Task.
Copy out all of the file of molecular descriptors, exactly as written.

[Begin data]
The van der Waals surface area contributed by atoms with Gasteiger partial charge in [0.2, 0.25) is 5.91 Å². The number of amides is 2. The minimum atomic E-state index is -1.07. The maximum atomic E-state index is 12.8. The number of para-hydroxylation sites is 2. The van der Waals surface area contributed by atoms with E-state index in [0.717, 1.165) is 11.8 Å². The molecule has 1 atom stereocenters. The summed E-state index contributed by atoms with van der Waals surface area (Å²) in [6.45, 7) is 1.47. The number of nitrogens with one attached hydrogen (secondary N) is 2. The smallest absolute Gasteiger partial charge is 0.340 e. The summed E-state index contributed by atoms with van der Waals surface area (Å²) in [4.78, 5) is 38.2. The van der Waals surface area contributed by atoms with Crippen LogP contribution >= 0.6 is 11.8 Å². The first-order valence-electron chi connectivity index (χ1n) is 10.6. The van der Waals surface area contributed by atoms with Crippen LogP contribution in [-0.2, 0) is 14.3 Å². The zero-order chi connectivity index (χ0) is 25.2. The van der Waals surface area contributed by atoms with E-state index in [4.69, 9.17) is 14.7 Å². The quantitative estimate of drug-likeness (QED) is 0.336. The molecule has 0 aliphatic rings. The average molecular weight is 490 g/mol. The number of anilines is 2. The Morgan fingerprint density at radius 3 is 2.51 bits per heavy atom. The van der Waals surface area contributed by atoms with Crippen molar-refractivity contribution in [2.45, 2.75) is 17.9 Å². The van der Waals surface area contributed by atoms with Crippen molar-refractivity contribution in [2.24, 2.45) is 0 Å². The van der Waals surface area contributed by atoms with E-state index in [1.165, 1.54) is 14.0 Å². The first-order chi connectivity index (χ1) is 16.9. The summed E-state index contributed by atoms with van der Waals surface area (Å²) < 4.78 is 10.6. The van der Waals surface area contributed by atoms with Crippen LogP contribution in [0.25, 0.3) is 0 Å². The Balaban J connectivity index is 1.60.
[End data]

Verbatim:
The van der Waals surface area contributed by atoms with Gasteiger partial charge in [0.2, 0.25) is 5.91 Å². The number of amides is 2. The minimum atomic E-state index is -1.07. The maximum atomic E-state index is 12.8. The number of para-hydroxylation sites is 2. The van der Waals surface area contributed by atoms with E-state index in [0.717, 1.165) is 11.8 Å². The molecule has 1 atom stereocenters. The summed E-state index contributed by atoms with van der Waals surface area (Å²) in [6.45, 7) is 1.47. The number of nitrogens with one attached hydrogen (secondary N) is 2. The smallest absolute Gasteiger partial charge is 0.340 e. The summed E-state index contributed by atoms with van der Waals surface area (Å²) in [4.78, 5) is 38.2. The van der Waals surface area contributed by atoms with Crippen LogP contribution >= 0.6 is 11.8 Å². The first-order valence-electron chi connectivity index (χ1n) is 10.6. The van der Waals surface area contributed by atoms with Crippen LogP contribution in [-0.2, 0) is 14.3 Å². The zero-order chi connectivity index (χ0) is 25.2. The van der Waals surface area contributed by atoms with E-state index in [4.69, 9.17) is 14.7 Å². The quantitative estimate of drug-likeness (QED) is 0.336. The molecule has 0 aliphatic rings. The average molecular weight is 490 g/mol. The number of anilines is 2. The Morgan fingerprint density at radius 3 is 2.51 bits per heavy atom. The van der Waals surface area contributed by atoms with Crippen molar-refractivity contribution in [2.45, 2.75) is 17.9 Å². The van der Waals surface area contributed by atoms with Crippen molar-refractivity contribution in [2.24, 2.45) is 0 Å². The van der Waals surface area contributed by atoms with E-state index in [1.165, 1.54) is 14.0 Å². The first-order chi connectivity index (χ1) is 16.9. The summed E-state index contributed by atoms with van der Waals surface area (Å²) < 4.78 is 10.6. The van der Waals surface area contributed by atoms with Crippen LogP contribution in [0.25, 0.3) is 0 Å². The Balaban J connectivity index is 1.60.